One of the biggest blessings of living in a community is having good neighbors—people you enjoy being around and are there when you need them. However, the opposite is true of bad neighbors who can make your life miserable.
If you have neighbors who are rude or show a lack of consideration for you and the other people on your street, you might be tempted to react with rude behavior of your own. While this may bring you momentary satisfaction, it could have long-range damaging effects.
Here are some ways to deal with bad neighbors in ways that don't diminish your own integrity or make you appear rude:
If you haven't met the neighbor, try introducing yourself, shaking hands, and chatting for a few minutes. Show sincere interest in them. Sometimes this simple act will help diminish animosity in the future. If it doesn't, at least you've taken the high road and done a good deed.
Offer an Invitation
If you have a neighbor who constantly complains about your parties, invite them to your next backyard barbecue. Whether they choose to attend or not, they're not as likely to complain when they could have been there enjoying the fun.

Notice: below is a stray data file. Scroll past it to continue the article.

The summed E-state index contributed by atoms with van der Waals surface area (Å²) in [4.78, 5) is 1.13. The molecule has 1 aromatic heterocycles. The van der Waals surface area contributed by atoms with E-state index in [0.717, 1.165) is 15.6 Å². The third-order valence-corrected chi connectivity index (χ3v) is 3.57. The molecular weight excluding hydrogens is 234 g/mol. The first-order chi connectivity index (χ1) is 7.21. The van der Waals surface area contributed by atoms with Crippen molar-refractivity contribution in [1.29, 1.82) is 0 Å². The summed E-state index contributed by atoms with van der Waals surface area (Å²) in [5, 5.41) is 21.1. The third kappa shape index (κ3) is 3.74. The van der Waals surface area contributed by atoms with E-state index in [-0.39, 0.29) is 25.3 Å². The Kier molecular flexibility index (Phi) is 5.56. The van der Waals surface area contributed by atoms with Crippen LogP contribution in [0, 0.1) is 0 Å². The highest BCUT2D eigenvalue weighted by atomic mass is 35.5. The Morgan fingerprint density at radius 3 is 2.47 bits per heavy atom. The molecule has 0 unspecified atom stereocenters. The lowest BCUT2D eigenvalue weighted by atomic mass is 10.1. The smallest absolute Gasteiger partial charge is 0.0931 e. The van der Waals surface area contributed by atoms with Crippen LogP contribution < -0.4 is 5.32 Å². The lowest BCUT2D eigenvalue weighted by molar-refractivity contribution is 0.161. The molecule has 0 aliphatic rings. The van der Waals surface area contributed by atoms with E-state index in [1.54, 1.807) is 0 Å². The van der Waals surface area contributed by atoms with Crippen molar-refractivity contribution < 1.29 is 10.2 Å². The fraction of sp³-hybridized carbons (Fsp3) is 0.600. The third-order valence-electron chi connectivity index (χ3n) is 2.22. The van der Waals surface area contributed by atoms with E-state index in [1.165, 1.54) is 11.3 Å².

Help with the Upkeep
Does your neighbor have an overgrown lawn, shutters with peeling paint, or siding that needs to be power washed? You might assume that they're neglectful, but there might be a bigger problem that you're not aware of. The family may be dealing with sickness, or their lawnmower broke down and they can't afford a new one.
Offer to help with whatever the problem is in a respectful, non-condemning manner. Perhaps you can mow their lawn for them or offer your power sprayer if they don't have one. This lets them know you care about the appearance of the neighborhood, and you're on their side. If they get upset about your kindness, that becomes their problem, not yours.
Handle Issues at the Base
If there are other issues that need to be addressed, try to handle them by addressing them with the neighbor involved. Calling the police on the family next door will only build animosity and will probably drive a permanent wedge between you.
You'll be better off letting your neighbor know that you have to get up at the crack of dawn, so you would appreciate turning down the music after 10:00 PM. Be reasonable about this, or you'll find more resistance to your request. In other words, don't ask them to be church-mouse quiet after 7:00 PM.